In our clean room lab we develop high efficiency thin film solar cells based on the chalcogenide materials Cu(In,Ga)Se2 (abbreviated as CIGS) and Cu2ZnSn(S,Se)4 (abbreviated as CZTS). Both these materials have extraordinary absorption properties and can therefore be made very thin. Less than 1 micrometer is enough to absorb all available sunlight! Our long term goal is to explore and challenge the theoretical limit for efficiency of around 30 % and we are at present at about 20 % solar to electric power conversion efficiency. In related research we also study the use of advanced optical designs – which involve nanoparticle plasmon resonances – to push the thicknesses of solar cell absorber layers much further, even down to a few nanometers.

Synthesizing solar cells are one part of our research, but measurements and understanding how they work and can be improved is just as important. For both, working in a structured way and extensive equipment is needed. We have a large activity working freely over the borders of material science, electronic engineering, chemical engineering, modeling and theory. Below you can follow the links to read more about our different research groups.

CIGS-based thin film solar cells

CIGS is an acronym for Cu(In,Ga)Se2. This semiconductor material is an excellent light absorber and has reached efficiencies of over 20 %. Our research aims to develop CIGS-solar cells with as high efficiency as possible.

Read more about the research here

CZTS — solar cells from abundant elements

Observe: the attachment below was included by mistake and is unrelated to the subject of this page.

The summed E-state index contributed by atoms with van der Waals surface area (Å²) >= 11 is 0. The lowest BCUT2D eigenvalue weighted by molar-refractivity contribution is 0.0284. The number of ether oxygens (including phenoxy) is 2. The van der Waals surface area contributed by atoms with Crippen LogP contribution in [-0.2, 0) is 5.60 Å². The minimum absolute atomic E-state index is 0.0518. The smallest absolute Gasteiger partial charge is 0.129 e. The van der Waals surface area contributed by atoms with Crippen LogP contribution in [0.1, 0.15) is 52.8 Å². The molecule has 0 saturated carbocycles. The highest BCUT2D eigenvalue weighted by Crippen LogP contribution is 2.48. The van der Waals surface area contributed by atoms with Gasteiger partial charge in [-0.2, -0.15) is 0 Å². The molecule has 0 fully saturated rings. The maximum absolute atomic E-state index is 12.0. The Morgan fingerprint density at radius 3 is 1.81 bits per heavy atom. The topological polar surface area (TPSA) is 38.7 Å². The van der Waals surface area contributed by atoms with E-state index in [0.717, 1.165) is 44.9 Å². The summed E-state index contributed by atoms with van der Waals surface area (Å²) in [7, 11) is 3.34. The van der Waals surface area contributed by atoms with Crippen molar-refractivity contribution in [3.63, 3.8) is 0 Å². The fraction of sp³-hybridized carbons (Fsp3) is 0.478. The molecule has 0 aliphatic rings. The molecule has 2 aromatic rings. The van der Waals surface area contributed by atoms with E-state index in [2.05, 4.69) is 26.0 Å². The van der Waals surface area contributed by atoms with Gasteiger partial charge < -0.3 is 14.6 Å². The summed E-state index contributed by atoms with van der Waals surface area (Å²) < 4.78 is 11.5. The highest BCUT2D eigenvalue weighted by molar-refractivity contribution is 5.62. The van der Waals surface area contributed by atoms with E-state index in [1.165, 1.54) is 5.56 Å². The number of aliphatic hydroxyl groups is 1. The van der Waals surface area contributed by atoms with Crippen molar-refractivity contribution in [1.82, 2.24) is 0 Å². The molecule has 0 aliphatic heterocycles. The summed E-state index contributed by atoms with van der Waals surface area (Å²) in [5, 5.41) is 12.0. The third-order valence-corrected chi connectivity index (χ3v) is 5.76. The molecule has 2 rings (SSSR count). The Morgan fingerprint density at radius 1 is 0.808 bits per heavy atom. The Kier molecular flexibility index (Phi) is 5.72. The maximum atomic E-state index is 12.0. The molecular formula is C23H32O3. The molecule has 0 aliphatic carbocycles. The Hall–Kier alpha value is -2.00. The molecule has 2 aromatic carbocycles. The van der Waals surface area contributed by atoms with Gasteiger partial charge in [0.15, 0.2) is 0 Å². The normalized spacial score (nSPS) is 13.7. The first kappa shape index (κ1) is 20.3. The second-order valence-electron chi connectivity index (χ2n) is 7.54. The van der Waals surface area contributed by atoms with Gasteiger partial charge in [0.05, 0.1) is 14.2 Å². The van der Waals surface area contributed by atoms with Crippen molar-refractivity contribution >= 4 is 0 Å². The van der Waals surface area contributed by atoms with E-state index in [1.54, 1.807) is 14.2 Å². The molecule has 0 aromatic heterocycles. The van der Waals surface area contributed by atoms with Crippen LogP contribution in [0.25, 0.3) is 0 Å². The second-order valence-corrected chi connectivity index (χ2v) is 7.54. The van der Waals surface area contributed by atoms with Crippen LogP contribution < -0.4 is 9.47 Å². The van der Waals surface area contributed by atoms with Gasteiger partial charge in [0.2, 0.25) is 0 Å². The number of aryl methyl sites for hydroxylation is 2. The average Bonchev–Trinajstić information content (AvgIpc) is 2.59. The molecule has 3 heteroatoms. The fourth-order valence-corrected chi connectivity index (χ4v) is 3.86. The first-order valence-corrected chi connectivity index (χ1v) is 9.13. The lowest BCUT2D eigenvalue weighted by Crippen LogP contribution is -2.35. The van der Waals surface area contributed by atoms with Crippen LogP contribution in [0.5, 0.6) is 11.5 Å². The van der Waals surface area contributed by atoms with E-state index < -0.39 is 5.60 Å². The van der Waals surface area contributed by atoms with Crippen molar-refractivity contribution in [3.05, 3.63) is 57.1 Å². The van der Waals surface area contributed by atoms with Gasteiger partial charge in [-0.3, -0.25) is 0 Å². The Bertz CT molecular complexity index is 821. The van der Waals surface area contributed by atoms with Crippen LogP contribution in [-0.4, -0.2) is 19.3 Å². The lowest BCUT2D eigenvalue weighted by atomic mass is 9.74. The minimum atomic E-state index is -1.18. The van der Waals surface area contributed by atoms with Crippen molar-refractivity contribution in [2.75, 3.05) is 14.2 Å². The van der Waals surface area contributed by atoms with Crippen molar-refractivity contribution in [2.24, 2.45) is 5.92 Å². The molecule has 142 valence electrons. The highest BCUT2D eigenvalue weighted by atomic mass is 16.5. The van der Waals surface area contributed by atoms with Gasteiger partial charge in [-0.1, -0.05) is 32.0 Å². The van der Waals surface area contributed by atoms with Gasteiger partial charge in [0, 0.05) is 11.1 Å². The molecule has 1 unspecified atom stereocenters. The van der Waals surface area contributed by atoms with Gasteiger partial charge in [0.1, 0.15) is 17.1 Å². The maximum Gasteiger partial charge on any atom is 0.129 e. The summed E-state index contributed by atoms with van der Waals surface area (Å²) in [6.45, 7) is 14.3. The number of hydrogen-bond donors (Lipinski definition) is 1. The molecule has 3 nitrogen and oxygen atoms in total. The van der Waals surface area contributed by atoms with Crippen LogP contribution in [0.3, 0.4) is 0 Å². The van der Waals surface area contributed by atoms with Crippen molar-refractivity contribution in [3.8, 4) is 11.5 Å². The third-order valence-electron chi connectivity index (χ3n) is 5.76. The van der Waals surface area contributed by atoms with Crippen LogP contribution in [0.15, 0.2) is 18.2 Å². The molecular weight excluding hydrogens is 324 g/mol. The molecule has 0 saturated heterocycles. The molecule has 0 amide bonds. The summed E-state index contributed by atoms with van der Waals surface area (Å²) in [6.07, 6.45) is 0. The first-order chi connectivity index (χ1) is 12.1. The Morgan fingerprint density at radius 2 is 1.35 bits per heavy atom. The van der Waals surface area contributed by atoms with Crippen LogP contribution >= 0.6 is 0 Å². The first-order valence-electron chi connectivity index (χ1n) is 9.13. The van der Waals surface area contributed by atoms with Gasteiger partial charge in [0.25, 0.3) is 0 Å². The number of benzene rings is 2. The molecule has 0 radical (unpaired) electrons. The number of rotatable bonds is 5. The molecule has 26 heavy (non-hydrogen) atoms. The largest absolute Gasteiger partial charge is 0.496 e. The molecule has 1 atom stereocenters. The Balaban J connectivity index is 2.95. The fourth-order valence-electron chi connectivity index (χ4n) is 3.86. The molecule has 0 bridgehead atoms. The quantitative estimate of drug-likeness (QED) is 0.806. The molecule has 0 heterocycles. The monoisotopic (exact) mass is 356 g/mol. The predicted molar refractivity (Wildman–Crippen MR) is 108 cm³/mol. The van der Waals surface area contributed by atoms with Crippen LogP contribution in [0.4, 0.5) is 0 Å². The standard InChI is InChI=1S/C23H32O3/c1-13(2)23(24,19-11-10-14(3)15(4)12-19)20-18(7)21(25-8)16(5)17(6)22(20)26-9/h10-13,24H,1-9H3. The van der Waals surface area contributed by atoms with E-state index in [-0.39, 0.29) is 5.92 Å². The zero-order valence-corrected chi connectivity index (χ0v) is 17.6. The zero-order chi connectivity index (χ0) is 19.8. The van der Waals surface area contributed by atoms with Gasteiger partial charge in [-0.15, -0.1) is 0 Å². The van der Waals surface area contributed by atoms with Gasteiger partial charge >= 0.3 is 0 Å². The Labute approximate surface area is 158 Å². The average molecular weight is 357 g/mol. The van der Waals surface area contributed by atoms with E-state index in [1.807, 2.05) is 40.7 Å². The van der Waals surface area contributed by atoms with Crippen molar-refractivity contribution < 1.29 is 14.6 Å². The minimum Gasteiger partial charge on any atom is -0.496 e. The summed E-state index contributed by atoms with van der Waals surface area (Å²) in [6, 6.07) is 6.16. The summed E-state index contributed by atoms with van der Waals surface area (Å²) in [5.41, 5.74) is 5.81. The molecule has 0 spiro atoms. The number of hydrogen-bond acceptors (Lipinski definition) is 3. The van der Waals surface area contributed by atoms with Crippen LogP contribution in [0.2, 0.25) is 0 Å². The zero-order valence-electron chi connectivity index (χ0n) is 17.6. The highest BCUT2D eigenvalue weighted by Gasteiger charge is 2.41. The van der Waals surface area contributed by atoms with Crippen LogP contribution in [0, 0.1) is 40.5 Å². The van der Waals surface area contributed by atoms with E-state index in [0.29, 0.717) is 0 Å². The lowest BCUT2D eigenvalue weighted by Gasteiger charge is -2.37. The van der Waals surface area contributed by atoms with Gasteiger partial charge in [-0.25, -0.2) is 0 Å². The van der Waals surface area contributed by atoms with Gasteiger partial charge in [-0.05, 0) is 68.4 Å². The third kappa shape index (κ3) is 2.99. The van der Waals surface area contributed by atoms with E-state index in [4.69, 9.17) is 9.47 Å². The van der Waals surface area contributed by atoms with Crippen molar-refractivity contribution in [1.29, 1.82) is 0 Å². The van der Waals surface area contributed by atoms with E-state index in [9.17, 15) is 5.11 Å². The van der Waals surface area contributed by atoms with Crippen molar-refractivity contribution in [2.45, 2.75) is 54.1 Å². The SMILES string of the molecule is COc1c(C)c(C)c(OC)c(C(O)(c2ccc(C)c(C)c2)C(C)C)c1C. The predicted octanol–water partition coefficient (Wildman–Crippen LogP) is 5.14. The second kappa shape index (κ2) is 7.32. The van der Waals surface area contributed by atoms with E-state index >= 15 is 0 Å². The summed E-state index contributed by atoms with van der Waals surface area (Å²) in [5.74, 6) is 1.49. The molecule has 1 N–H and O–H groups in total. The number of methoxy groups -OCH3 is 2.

Sometimes solar cells contain rare or expensive elements, for example indium and tellurium. CZTS is an abbreviation of Cu2ZnSn(S,Se)4, a material composed of only abundant and non-toxic elements, which therefore has the advantage of a lower cost and reliable access to material. The purpose with the research is to achieve as high performance as for example solar cells of CIGS and CdTe. 

Read more about the research here

Materials chemistry of CZTS and CIGS absorbers

The many and varied chemical reactions taking place during formation of CZTS or CIGS absorber layers together impart some of the key properties that determine solar cell performance. We investigate reactions occurring in the films and at their surfaces and interfaces during high temperature formation, from both experimental and theoretical standpoints, to develop improved materials and synthetic strategies.

Read more about the research here

New window layer structures for CIGS/CZTS solar cells

We develop the window layer structure for thin film solar cells based on chalcogenide absorbers like CIGS and CZTS. The effect of changing optical, electrical and structural material properties of the window layer is related to the electrical performance of the solar cell devices. 

Read more about the research here

Plasmon based Ultrathin Photovoltaics

We explore possibilities for effective harvesting of sunlight in layers of only 10 nanometer characteristic thickness. By dramatically reducing the absorber layer thickness to this level, cost and resource savings are enabled along with the possibility for enhanced conversion efficiency of light to electricity. The research thus strives to contribute to the creation of a new class of efficient photovoltaic solar cells based on absorber layers operating near the lower thickness limit, as determined by the governing physics.

Read more about the research here